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Author Topic: From where do you get the component for a Mediator to mediate?  (Read 12737 times)
Karl Macklin


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« on: June 09, 2009, 08:36:09 »

When first learning PureMVC I had it totally wrong:

I was passing the stage to ALL my mediators. For example I had a MouseMediator that handled the logic in my game when I held down the space button and it was supposed to change the cursor into a bomb. That mediator handled some child view components (the custom cursor and some particle effects).

Now after reading up more on the framework and viewing a lot of demos, I see that often times in a startup command it goes something like this:
Register a mediator while creating a new instance of said mediator, while passing the view component it should mediate as the argument.

For example the Employee Admin demo does this and uses components that are defined in the main application mxml. By defined, in this case, I mean it is instantiated there. Of course the component itself has its own file.
Example:
facade.registerMediator( new UserFormMediator( app.userForm ) );

What I fail to grasp is how this is handled if you don't use Flex.
Let me describe my situation to explain my issue:

I use FlashDevelop, currently making a flash game. I don't use the Flash IDE whatsoever, so there's no components being exported as classes on compilation. Even if there was, I'm not sure it would make a difference.
In my current messy code I have all mediators get the stage as the argument when they are created. The mediators themselves then add their mediated view components in their constructors by instantiating them.
Far from how it's done in the Demo examples.

I just don't know WHERE they otherwise would be instantiated? In and by the StartupCommand? In my Main.as that comes before the Facade?
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Jason MacDonald
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« Reply #1 on: June 09, 2009, 10:40:05 »

For AS3 only projects where the component to mediate is not yet on the stage, you can create it inside of the mediator itself, or inside of another command/mediator that is registering the mediator.

Also, try to do any creation inside of the mediators onRegister() method and not the constructor to ensure the mediator is fully registered with the PMVC apperatus.

Examples:

Register and create component inside mediator
:
// when a mediator is created and you want the mediator itself to create the component
...
override public function onRegister():void
{
    viewComponent = new ComponentToMediate();
    sendNotification(ADD_TO_STAGE, viewComponent, 'type');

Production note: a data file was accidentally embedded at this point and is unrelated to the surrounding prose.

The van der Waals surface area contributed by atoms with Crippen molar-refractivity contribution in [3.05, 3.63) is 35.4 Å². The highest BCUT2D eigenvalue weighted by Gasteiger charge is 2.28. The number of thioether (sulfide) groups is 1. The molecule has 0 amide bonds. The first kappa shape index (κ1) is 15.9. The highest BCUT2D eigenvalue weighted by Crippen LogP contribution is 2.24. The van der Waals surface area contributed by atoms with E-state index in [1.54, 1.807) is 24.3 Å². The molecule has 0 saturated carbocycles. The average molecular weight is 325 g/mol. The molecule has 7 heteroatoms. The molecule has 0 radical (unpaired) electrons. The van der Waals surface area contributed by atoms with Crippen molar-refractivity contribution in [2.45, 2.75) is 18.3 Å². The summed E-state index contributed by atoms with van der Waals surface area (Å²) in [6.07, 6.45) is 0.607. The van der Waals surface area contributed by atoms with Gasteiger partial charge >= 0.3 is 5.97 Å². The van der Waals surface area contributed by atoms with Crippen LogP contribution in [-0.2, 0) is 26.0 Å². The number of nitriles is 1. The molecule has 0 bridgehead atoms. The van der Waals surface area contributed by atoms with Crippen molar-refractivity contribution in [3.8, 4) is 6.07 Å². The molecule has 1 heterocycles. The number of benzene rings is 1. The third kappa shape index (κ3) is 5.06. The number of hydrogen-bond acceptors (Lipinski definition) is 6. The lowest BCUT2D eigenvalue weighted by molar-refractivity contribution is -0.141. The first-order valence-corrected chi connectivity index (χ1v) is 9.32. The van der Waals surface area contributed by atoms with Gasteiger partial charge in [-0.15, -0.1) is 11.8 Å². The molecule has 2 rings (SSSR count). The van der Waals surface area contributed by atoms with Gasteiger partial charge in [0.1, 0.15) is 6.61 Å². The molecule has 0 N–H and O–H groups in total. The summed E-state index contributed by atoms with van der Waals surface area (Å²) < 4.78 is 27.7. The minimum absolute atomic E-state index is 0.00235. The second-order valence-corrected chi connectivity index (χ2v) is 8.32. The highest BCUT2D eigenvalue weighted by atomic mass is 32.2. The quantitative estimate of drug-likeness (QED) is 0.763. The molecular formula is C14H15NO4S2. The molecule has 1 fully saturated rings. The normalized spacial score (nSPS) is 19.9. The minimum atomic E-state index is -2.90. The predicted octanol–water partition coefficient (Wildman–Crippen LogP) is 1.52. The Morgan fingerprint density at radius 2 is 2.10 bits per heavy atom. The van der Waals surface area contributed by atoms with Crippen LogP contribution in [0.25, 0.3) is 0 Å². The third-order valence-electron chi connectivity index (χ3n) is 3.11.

}

...

Inside command
:
// when you want a command to handle it (inside of a command)
override public function execute(note:INotification):void
{
    ....

    facacde.registerMediator(new compMediator(new UIComponent()));

}

// then inside said mediator
override public function onRegister():void
{
    // mediator registered alert we need to add this component to stage
    sendNotification(ADD_TO_STAGE, viewComponent, 'type');

}

Have another mediator that is the parent of the component handle it based on some notification
@See the HelloFlash demo for an example of this
:

handleNotification(note:INotification):void {

    switch(note.noteName())
    {
         case 'createSomeChild':
              var comp:UIComponent = new UIComponent();
              facade.egisterMediator(new CompMediator(comp));
              viewComponent.addChild(comp);
              break;
    }
}
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Alci
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« Reply #2 on: January 18, 2010, 09:37:20 »

If you create the component in the onRegister(), then how do you write the get function in the mediator?
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puremvc
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« Reply #3 on: January 19, 2010, 08:41:41 »

Same as any other Mediator:

:
private function get myCustomComponent():MyCustomComponent
{
    return viewComponent as MyCustomComponent;
}
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jpwrunyan
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« Reply #4 on: February 16, 2010, 10:57:13 »

Just curious, but what is the thinking behind instantiating in onRegister() vs in the Mediator's constructor?  The only thing I can think of is that it seems correct.  Technically, the Mediator doesn't do anything until it is registered so by extension it is wasteful and/or presumptuous to instantiate a potentially heavy view component in the constructor until we know for sure the Mediator is registered... but at the same time, I'm being told this is too esoteric and since in our project the constructor and onRegister() are effectively simultaneous we should just use the constructor (keep-it-simple-stupid is a common rebuttal).  Is there any other less esoteric reason to instantiate in onRegister()?

Sorry this is kind of a nit-picky question.
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puremvc
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« Reply #5 on: February 17, 2010, 10:16:36 »

The reason for holding off until onRegister really is to keep the Mediator from starting any conversations it's not able to participate in.

If, while the Mediator is not yet registered any events come out of the component that trigger listeners in the Mediator which would in turn cause the Mediator to send a notification, the Mediator could receive any potential response notifications.

-=Cliff>
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